Islip says conviction could help case against employee

Islip Town Hall is located at 655 Main Islip Town Hall is located at 655 Main St. in Islip. Photo Credit: Erin Geismar

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Islip officials say the town's suspended purchasing director failed to disclose his status as a convicted sex offender, an omission they say could bolster the yearlong attempt to fire the employee.

East Islip resident Michael J. Patejdl, 70, the town's purchasing director since 2009, pleaded guilty in 2011 to one count of possessing a sexual performance by a child younger than 16 -- a felony, according to court records. He was sentenced to 10 years' probation.

Town officials suspended Patejdl on April 12, 2012, for job-related issues unrelated to the conviction.

Town Attorney Rob Cicale said town officials learned of Patejdl's criminal record through a tip last week, and they are investigating whether his conviction could impact his pending disciplinary case. If, for example, his terms of probation restrict his computer use, that could affect his ability to do his $60,000 a year job, town officials said.

"There does not appear to be any notation of any kind that depicts what occurred," in the town's files, Cicale said, referring to the criminal case. "The town has concerns in light of the new information."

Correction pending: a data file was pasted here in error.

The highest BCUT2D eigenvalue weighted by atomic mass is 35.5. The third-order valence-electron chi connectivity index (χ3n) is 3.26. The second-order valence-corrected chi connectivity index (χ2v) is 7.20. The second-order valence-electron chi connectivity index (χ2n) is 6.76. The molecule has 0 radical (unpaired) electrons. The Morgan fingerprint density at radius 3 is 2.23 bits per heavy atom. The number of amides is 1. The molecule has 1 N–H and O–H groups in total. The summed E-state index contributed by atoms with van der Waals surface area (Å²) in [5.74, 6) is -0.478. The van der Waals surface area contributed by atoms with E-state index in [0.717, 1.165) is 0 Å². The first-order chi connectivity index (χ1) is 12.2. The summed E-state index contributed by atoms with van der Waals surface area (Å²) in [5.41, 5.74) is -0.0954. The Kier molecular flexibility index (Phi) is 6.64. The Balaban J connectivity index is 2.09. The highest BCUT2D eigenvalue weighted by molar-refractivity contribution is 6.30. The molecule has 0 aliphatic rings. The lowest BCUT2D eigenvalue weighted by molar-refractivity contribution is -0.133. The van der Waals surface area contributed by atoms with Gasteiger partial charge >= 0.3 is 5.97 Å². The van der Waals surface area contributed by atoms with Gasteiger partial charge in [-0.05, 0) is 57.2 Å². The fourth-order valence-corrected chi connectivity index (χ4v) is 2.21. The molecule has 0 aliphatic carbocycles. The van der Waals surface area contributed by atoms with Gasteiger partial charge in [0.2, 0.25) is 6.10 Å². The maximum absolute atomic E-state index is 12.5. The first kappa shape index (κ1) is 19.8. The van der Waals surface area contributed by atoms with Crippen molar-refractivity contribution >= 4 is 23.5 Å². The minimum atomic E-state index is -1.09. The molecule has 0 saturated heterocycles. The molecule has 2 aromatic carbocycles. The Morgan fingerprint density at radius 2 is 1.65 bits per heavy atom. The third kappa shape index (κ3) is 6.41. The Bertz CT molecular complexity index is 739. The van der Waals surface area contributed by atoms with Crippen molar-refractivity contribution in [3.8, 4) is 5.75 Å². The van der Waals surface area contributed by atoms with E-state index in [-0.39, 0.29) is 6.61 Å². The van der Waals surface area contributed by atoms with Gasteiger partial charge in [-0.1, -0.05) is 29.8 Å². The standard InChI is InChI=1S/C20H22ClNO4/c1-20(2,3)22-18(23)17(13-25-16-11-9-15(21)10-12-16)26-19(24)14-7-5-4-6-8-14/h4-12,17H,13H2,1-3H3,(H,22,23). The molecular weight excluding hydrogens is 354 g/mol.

Patejdl, who did not respond to a message seeking comment, is scheduled to appear Friday before Judge Barbara Kahn for a routine compliance hearing at Suffolk County Court in Riverhead. His attorney, Peter E. Brill of Hauppauge, said his client reported his job to county probation officials, but they aren't required to report a conviction to an employer.

"He took responsibility for his actions and has addressed the underlying issue," Brill said. "There was never any allegation that he had any contact with children. It was purely -- and not to downplay it -- images downloaded from the Internet."

Court documents show that Patejdl's conditions of probation mandate that he "disclose the nature" of his offense to his employer, "when required to do so by the probation officer."

A Suffolk County spokeswoman said the county's probation department is not required to tell an employer when an employee is on probation.

Alan Serrins, a Manhattan attorney who is representing Patejdl in the town disciplinary case, said "none of the charges and specifications should result in termination."

He said he couldn't speculate on the town's motives for suspending Patejdl but acknowledged the child pornography conviction "might have something to do with it." Patejdl allowed Suffolk police to examine his computer on Oct. 19, 2010, at his Yuma Lane home, where he said he lived with his wife, charging documents show. He was arrested Nov. 9, 2010.

"The defendant provided the detective with a laptop and several external hard drives and stated they had bad stuff on them," according to a 2011 affidavit. He was required to pay $1,425 in court costs, including a $50 sex offender registry fee, a court receipt shows. The registry notes Patejdl is classified as a level-1 offender, whose victim was a male younger than 16.

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